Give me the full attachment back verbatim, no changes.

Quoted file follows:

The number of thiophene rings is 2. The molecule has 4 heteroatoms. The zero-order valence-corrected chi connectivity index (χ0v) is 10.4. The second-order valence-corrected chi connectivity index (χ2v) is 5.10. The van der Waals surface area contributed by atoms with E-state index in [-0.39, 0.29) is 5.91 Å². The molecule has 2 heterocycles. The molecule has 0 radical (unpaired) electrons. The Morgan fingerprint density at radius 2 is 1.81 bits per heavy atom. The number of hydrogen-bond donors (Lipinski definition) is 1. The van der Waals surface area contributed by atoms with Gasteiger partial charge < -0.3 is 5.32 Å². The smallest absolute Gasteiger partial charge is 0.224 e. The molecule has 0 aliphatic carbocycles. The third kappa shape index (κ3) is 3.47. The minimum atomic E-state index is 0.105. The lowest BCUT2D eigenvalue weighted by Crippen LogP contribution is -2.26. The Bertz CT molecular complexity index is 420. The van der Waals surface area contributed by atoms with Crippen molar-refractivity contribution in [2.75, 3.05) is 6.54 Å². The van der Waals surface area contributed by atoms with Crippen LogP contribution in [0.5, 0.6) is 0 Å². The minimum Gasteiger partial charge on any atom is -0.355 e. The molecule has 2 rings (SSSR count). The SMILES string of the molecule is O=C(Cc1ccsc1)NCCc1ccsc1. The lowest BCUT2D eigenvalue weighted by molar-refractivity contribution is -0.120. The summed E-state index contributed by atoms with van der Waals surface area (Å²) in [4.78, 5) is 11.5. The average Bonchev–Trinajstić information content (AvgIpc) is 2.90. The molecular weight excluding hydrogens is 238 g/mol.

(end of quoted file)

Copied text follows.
The number of thiophene rings is 2. The molecule has 4 heteroatoms. The zero-order valence-corrected chi connectivity index (χ0v) is 10.4. The second-order valence-corrected chi connectivity index (χ2v) is 5.10. The van der Waals surface area contributed by atoms with E-state index in [-0.39, 0.29) is 5.91 Å². The molecule has 2 heterocycles. The molecule has 0 radical (unpaired) electrons. The Morgan fingerprint density at radius 2 is 1.81 bits per heavy atom. The number of hydrogen-bond donors (Lipinski definition) is 1. The van der Waals surface area contributed by atoms with Gasteiger partial charge < -0.3 is 5.32 Å². The smallest absolute Gasteiger partial charge is 0.224 e. The molecule has 0 aliphatic carbocycles. The third kappa shape index (κ3) is 3.47. The minimum atomic E-state index is 0.105. The lowest BCUT2D eigenvalue weighted by Crippen LogP contribution is -2.26. The Bertz CT molecular complexity index is 420. The van der Waals surface area contributed by atoms with Crippen molar-refractivity contribution in [2.75, 3.05) is 6.54 Å². The van der Waals surface area contributed by atoms with Crippen LogP contribution in [0.5, 0.6) is 0 Å². The minimum Gasteiger partial charge on any atom is -0.355 e. The molecule has 2 rings (SSSR count). The SMILES string of the molecule is O=C(Cc1ccsc1)NCCc1ccsc1. The lowest BCUT2D eigenvalue weighted by molar-refractivity contribution is -0.120. The summed E-state index contributed by atoms with van der Waals surface area (Å²) in [4.78, 5) is 11.5. The average Bonchev–Trinajstić information content (AvgIpc) is 2.90. The molecular weight excluding hydrogens is 238 g/mol.